Solidarity 417, 21 September 2016

Support the Ritzy cinema strike!

Published on: Wed, 21/09/2016 - 13:35

Michael Elms

Workers at the Ritzy Picturehouse in Brixton are set to take their first day of strike action on Saturday 24 September, as they embark on a new dispute with Picturehouse and the Cineworld empire of which the arthouse cinema chain is a part.

The Ritzy Picturehouse cinema and its BECTU branch last took on Picturehouse management in 2014, when they struck for the London living wage. 13 days of strike action forced Picturehouse bosses to concede a 26% pay increase, which fell just short of the London Living Wage. Now Picturehouse workers have reorganised and regrouped, and are pushing ahead with

Industrial news in brief

Published on: Wed, 21/09/2016 - 13:08

Gemma Short, Darren Bedford, Charlotte Zalens, Dale Street, Peggy Carter and Ollie Moore

Hundreds of Derby teaching assistants and their supporters protested outside Parliament on Wednesday 14 September. The lobby of Parliament was part of a strike by teaching assistants in their fight to against the council changing their working week, resulting in a 25% loss of pay.

Strikes in August finally brought the council to the negotiating table, but their offers since have been so miserly that workers have rejected them by large majorities. The council has also attempted to make divisive offers that would benefit only a section of the workforce.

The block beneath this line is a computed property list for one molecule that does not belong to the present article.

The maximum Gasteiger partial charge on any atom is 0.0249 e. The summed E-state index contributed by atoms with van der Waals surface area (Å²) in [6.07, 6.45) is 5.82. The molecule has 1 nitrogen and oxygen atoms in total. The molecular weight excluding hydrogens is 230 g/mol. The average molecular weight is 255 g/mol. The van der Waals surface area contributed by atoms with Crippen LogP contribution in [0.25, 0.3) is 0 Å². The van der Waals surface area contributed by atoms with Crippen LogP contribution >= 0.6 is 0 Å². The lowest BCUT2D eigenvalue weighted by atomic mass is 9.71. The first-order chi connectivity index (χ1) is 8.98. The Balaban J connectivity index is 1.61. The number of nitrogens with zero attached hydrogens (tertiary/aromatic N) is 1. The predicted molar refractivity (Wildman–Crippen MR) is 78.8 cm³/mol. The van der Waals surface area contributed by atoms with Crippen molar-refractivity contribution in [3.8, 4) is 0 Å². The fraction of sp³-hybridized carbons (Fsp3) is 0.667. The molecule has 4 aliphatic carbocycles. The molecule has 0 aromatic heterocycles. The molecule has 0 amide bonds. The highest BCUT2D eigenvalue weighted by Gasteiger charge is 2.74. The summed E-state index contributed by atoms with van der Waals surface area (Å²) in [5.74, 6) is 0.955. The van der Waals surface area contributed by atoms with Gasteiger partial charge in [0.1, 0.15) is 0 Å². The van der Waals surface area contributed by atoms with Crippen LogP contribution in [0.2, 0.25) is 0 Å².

Teaching assistants were further angered

Scottish Labour’s fortunes

Published on: Wed, 21/09/2016 - 12:55

Ann Field

In the 2015 general election Labour lost 40 of the 41 seats it held in Scotland. In this May’s Holyrood elections it lost 14 of its 38 seats. Four months later, Labour remains in decline.

An opinion poll conducted in early September puts Labour at seven points lower than in May. This decline has been a long-term process. The SNP first won a majority in Holyrood in 2007. But the current collapse in support for Labour dates from the 2014 referendum. The SNP lied throughout the referendum campaign. It lied about a currency union. It lied about a second oil boom. It lied about the state of the

Racial hatred before and after Brexit

Published on: Wed, 21/09/2016 - 12:47

Camila Bassi

Britain’s EU referendum cannot simply be regarded at its face value as a referendum on Britain’s membership of the European Union. It was a noxious campaign on immigration, which was preceded by years of political and media discourse that has mainstreamed anti-immigration sentiment.

The Brexit vote legitimised racism: it took the shame out of racial hatred and unleashed waves of its verbal and physical expression. The Economist reports hate crime data from the National Police Chiefs’ Council of 3,076 incidents of harassment or violence between 6-30 June, a rise of 915 on the same period the

The battle now shapes the future

Published on: Wed, 21/09/2016 - 12:39

Colin Foster

Peter Frase’s book Four Futures: Life After Capitalism is due to be published on 1 November. He will be explaining its ideas in a speaking tour in Britain from 24 September, and has already written about them on the website of Jacobin, the US socialist magazine he writes for.